Plaintiff is an inmate in the custody of the Nevada Department of Corrections ("NDOC"), and is currently incarcerated at Warm Springs Correction Center. (ECF No. 1-1 at 1.) Proceeding pro se and pursuant to 42 U.S.C. § 1983, plaintiff brings civil rights claims against the State of Nevada, Nevada Governor Brian Sandoval ("Governor Sandoval"), Douglas County, Nevada ("Douglas County"), Douglas County District Attorney, and John Does #1-2. (ECF No. 1-1 at 1-2.)

         Plaintiff alleges generally that defendants violated his right to bail. (Id. at 3-13.) According to plaintiffs complaint, on May 1, 2014, Las Vegas Metro Police Department arrested and charged plaintiff with first degree kidnapping, "possession of ID for false status", assault without a weapon, and violation of his probation. (Id.) After contacting a bail bondsman, plaintiff was advised that he could not be admitted to bail "due to the retake warrant issued by Douglas County for probation violation ...." (Id. at 12.) However, plaintiff maintains that he was not sentenced to probation by Douglas County or any other jurisdiction at the time of his arrest, nor ever. (Id.). As a result, plaintiff claims that he was "falsely imprisoned" for five-hundred and fifteen days, apparently without receiving a hearing regarding his bail. (Id. at 4, 6.)

         Based on these allegations, plaintiff claims that defendants violated his Fourth Amendment right to be free from unreasonable search and seizure (Count I); his Fifth Amendment right to a due process hearing regarding his bail (Count II); his Fourteenth Amendment right to due process and equal protection under the laws (Count III); and, his Eighth Amendment right to be free from cruel and unusual punishment (Count IV). (Id. at 3-12.) He seeks damages and "presentence confinement credit of (515) days ...." (Id. at 9.)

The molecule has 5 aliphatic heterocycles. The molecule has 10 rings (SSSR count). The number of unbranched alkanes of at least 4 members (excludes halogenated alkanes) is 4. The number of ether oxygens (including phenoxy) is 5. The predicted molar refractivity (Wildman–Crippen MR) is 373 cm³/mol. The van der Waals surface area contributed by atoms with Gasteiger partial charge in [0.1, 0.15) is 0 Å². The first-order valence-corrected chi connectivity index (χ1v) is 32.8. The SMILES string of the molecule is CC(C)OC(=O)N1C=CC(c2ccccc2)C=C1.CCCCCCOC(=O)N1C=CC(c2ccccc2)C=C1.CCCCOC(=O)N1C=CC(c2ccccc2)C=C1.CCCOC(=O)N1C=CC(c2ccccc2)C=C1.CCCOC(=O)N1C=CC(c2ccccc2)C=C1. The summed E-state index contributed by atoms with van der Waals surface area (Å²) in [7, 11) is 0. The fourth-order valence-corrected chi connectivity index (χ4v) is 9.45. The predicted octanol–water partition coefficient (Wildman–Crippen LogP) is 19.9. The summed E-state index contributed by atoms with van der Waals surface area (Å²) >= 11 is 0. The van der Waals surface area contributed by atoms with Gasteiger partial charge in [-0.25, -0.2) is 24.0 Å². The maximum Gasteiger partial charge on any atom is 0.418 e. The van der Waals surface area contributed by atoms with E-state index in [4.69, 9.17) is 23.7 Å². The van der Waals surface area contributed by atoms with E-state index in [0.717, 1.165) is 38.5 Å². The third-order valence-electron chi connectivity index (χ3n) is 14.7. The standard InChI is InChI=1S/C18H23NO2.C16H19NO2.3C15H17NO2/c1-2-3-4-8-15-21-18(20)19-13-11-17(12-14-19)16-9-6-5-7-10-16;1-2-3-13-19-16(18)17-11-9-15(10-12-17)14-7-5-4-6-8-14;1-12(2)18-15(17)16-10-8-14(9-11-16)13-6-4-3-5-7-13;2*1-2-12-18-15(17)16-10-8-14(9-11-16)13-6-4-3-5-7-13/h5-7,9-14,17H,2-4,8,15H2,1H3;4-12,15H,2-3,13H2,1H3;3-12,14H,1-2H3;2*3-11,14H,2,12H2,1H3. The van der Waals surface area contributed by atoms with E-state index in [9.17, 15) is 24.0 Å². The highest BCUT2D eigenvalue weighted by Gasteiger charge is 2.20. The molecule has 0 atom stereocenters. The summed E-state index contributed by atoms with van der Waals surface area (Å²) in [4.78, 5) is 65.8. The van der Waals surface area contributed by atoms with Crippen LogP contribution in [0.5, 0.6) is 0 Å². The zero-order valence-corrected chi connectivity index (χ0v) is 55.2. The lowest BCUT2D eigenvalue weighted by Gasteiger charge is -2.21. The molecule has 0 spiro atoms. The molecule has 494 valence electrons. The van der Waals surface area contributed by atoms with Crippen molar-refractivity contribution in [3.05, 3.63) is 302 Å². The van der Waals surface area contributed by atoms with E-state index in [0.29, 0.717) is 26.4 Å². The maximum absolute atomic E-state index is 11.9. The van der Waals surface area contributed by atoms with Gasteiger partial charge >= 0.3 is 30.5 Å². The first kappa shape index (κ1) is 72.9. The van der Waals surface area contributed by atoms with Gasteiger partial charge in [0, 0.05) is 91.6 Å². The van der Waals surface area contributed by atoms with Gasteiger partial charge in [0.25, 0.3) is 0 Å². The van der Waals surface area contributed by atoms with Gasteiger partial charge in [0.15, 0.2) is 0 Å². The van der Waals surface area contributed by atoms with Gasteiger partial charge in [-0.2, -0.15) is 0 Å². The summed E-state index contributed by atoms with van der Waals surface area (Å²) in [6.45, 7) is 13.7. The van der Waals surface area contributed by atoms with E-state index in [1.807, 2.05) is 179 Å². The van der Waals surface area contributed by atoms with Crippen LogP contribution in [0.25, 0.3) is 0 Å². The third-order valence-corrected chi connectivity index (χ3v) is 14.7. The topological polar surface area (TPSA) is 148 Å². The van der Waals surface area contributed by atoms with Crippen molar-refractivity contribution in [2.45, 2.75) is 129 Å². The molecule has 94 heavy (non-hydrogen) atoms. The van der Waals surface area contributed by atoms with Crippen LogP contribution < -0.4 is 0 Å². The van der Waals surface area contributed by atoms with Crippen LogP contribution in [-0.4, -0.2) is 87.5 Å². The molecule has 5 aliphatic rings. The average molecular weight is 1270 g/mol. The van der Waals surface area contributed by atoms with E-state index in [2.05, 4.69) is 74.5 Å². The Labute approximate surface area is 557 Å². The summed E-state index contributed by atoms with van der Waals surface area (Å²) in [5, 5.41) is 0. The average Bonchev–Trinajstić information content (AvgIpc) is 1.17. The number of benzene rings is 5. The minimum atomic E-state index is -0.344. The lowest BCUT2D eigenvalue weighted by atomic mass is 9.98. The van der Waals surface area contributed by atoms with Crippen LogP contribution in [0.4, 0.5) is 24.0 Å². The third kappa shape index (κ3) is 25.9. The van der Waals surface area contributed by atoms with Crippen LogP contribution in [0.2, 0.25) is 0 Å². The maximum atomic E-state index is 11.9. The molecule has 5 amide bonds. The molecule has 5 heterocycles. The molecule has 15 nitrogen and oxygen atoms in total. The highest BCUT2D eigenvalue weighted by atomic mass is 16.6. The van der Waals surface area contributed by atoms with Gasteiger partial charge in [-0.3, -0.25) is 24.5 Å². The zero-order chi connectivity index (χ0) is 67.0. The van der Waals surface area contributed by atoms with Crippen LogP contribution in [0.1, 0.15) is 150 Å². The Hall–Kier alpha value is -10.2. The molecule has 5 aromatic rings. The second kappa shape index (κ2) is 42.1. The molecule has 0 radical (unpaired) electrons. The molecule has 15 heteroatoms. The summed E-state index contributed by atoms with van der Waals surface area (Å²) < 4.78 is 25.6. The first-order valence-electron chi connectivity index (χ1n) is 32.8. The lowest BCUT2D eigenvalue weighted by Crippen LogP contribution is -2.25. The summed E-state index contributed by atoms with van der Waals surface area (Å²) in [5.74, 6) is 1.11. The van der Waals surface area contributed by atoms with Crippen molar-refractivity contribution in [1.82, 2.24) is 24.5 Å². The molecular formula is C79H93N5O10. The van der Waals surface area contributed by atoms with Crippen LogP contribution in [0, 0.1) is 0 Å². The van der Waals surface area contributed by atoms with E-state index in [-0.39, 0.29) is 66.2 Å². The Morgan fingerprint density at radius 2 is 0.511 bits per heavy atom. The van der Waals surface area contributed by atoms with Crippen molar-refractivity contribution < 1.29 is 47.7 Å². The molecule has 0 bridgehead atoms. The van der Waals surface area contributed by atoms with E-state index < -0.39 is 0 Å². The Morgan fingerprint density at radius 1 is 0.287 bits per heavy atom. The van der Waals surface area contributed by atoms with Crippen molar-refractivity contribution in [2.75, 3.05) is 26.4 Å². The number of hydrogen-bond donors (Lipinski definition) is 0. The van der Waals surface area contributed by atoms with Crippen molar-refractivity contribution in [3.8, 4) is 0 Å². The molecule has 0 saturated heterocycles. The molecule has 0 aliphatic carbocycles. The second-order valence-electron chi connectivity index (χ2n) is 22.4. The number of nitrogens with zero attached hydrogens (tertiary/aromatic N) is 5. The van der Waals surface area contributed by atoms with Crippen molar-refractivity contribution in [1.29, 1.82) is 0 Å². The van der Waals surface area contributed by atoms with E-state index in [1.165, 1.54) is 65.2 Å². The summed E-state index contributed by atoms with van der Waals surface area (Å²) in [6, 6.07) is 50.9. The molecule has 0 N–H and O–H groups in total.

Despite being named as defendants, Douglas County and the State of Nevada are not mentioned in the body of the complaint. (See Id. at 3-13.) The court now turns to plaintiffs claims: (1) plaintiffs claims against the State of Nevada; (2) his claims against Douglas County, Governor Sandoval, John Doe #1, and John Doe #2; and, (3) his claims against the district attorney.

         A. The State of Nevada Is Not Amenable to Suit.

         In the caption of his complaint, plaintiff names the State of Nevada as a defendant. (ECF No. 1-1 at 1.) Section 1983 "provides a federal cause of action against any person who, acting under color of state law, deprives another of his federal rights." Conn v. Gabbert, 526 U.S. 286, 290 (1999) (emphasis added). A state is not a person for purpose of section 1983. Will v. Mich. Dep 't of State Police, 491 U.S. 58, 70 (1989). Thus, the court recommends that plaintiffs claim against the State of Nevada be dismissed because "it lacks an arguable basis in either law or fact." Neitzke v. Williams, 490 U.S. 319, 325 (1989). The court recommends that dismissal be with prejudice because plaintiff can make no factual or legal amendments that would expose the State of Nevada to liability under section 1983. Cato, 70 F.3d at 1107. Plaintiffs claim for damages against Governor Sandoval in his official capacity should also be dismissed with prejudice because it is equivalent to a suit against the State of Nevada itself. Holley v. Cal. Dep't of Corr., 599 F.3d 1108, 1111 (9th Cir. 2010); Flint v. Dennison, 488 F.3d 816, 824-25 (9th Cir. 2007).

         B. Defendants Cannot Be Held Liable Under a Theory of ...